Kenai student helps Montana Tech in international competition

Bringing home the hardware

Posted: Monday, July 16, 2001

Thomas Strother recently helped Montana Tech bring home trophies and beat out longtime rival Purdue University.

Strother, a senior at the school, is an occupational safety and health major. He and 20 other students from the school attended an international competition in March in Las Cruces, N.M.

Strother's team, the Environmental Design Team, won first-, second- and third-place trophies that were placed in a case in the student union of Montana Tech.

But placing at the competition was only one step in winning. The team spent a year preparing for the tough competition.

Strother's team was given a task of removing waste from a tank. The task was modeled after underground tanks in Washington that leak waste into the water table in the Columbia River drainage.

The team had one year to prepare for the task at hand. In the year, the group had to experiment with different ideas of cleaning the tank at the competition.

"You want to develop a lot of ideas during that year and then experiment," he said.

While developing and experimenting, the group had to write a report about the step-by-step process involved with cleaning the tank.

An economic evaluation also was required of the group to explain how economically feasible the project was and what the breakdown was in the cost from start to finish.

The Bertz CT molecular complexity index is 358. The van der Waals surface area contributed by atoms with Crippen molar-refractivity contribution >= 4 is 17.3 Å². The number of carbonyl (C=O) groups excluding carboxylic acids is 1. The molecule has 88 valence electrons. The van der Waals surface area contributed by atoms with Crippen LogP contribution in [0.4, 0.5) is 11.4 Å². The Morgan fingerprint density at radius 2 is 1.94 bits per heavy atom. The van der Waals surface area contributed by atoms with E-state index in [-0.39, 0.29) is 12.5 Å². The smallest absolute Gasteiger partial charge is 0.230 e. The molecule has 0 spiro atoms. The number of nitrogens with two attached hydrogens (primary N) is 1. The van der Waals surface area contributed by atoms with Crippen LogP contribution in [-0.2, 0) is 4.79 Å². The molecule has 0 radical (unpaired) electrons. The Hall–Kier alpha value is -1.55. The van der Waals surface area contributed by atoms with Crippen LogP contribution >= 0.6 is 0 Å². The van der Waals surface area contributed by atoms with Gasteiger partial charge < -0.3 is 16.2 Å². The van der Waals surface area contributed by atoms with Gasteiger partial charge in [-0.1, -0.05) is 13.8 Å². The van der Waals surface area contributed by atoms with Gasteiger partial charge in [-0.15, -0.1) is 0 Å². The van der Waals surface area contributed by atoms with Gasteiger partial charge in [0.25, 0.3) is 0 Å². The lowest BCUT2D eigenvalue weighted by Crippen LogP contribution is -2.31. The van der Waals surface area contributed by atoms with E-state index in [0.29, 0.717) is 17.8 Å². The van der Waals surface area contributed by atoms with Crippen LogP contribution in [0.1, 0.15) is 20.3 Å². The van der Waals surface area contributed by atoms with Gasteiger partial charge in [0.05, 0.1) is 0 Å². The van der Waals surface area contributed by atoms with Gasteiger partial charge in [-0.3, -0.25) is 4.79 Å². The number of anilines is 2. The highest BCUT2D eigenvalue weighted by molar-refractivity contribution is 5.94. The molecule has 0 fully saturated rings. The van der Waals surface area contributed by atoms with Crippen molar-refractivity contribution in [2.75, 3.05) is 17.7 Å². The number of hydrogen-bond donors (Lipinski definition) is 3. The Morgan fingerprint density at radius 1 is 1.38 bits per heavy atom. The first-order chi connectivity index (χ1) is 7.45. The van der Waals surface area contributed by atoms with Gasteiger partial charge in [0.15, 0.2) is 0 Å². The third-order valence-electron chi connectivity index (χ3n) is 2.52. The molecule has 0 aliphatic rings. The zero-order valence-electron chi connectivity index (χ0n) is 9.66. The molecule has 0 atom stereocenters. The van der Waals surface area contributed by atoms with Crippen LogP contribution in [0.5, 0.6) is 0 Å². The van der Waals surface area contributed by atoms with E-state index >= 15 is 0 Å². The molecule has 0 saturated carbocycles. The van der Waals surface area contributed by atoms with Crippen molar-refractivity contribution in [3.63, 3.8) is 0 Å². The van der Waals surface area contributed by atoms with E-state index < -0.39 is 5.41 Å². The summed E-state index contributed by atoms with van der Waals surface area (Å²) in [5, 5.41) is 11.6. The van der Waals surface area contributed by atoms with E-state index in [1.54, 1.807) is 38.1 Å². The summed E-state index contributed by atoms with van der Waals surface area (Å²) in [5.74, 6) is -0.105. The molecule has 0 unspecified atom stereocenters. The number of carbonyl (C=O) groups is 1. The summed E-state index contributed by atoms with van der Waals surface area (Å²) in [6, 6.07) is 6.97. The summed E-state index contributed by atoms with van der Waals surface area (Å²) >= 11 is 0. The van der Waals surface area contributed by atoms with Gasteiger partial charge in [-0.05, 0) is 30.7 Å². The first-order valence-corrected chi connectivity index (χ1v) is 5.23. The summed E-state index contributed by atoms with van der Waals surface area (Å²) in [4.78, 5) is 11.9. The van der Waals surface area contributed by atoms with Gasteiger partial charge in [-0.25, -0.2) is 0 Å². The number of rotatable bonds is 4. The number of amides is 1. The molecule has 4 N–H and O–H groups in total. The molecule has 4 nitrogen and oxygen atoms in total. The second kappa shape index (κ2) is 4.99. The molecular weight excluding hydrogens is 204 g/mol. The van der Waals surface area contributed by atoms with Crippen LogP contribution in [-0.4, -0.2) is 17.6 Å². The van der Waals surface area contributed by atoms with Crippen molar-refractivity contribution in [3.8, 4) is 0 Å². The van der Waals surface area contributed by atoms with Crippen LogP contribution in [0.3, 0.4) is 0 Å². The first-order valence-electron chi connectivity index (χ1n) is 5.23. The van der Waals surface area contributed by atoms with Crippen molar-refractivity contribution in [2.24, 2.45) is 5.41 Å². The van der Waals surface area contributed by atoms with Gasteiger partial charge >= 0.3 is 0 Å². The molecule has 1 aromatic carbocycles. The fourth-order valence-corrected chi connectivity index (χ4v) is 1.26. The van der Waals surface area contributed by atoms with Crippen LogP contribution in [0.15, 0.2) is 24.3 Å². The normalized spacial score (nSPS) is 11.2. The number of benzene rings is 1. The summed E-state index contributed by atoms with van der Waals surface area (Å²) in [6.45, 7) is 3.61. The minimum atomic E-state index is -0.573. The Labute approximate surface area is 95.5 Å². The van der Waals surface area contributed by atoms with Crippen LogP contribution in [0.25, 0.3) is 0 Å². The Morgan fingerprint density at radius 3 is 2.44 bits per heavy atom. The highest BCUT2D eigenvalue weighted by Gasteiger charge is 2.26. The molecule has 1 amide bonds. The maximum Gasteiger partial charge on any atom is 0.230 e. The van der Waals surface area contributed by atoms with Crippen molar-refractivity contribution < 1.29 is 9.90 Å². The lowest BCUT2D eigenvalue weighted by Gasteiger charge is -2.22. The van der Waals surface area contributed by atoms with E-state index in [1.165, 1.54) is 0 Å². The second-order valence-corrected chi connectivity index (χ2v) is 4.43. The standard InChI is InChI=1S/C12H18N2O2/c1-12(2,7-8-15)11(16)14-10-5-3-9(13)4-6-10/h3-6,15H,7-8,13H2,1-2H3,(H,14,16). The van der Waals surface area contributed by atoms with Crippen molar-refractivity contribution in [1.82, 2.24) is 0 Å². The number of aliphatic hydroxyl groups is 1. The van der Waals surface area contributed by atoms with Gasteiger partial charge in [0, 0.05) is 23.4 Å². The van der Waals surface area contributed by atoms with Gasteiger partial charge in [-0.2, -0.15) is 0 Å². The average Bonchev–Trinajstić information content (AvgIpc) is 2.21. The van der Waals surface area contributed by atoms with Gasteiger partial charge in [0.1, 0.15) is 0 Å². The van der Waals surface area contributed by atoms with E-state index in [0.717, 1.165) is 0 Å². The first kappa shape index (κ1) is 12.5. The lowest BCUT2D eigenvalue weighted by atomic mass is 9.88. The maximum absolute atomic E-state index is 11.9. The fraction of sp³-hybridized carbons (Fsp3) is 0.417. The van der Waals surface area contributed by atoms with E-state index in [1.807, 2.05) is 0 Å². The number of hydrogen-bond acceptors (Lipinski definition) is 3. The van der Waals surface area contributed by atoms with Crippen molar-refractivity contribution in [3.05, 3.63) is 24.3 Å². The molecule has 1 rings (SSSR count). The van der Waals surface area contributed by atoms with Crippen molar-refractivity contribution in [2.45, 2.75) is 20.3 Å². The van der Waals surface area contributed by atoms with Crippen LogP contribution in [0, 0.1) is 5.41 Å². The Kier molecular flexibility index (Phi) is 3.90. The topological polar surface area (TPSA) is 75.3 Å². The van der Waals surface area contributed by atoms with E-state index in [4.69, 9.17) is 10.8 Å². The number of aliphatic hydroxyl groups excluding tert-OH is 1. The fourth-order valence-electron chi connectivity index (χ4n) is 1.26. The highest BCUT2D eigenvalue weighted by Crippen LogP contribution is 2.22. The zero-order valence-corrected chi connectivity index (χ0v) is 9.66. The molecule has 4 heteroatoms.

With all experiments done and the competition on the horizon, the group then traveled to New Mexico for the four-day excursion.

Strother said the group removed waste from a bench model, a smaller sized replica of the original problem, using mechanical means.

"We had a tank full of sludge. We had to take that sludge out," he said, explaining the process.

After the group removed the waste from the replica, they faced judges, known experts in the field, for a 15-minute oral presentation. The written paper, economic evaluation, oral presentation and bench scale were judged at the event.

"This was a practical application of four years of pushing pencils," he said.

After evaluation of the Tech group and teams from six other institutions, Tech placed first.

Strother said the win was especially nice because some of the other colleges, including Purdue, are given budgets to fund students work for the competitions. Montana Tech does not have such a budget, and Strother and other group members had to raise money and funds to pursue to event.

"The odds are kind of stacked against you to begin with," he said. "We were there to do our best, ... We were there to represent our school in a mature manner," he said. "I feel good."

Strother said after graduating he would like to return to Alaska if the opportunities are right.

"If I could use my degree and expertise to work locally, I would like to do that," he said.

In the meantime, a stroll by the trophy case at Montana Tech is all he needs to bring a smile to his face.

"It's a good sense of accomplishment," he said.

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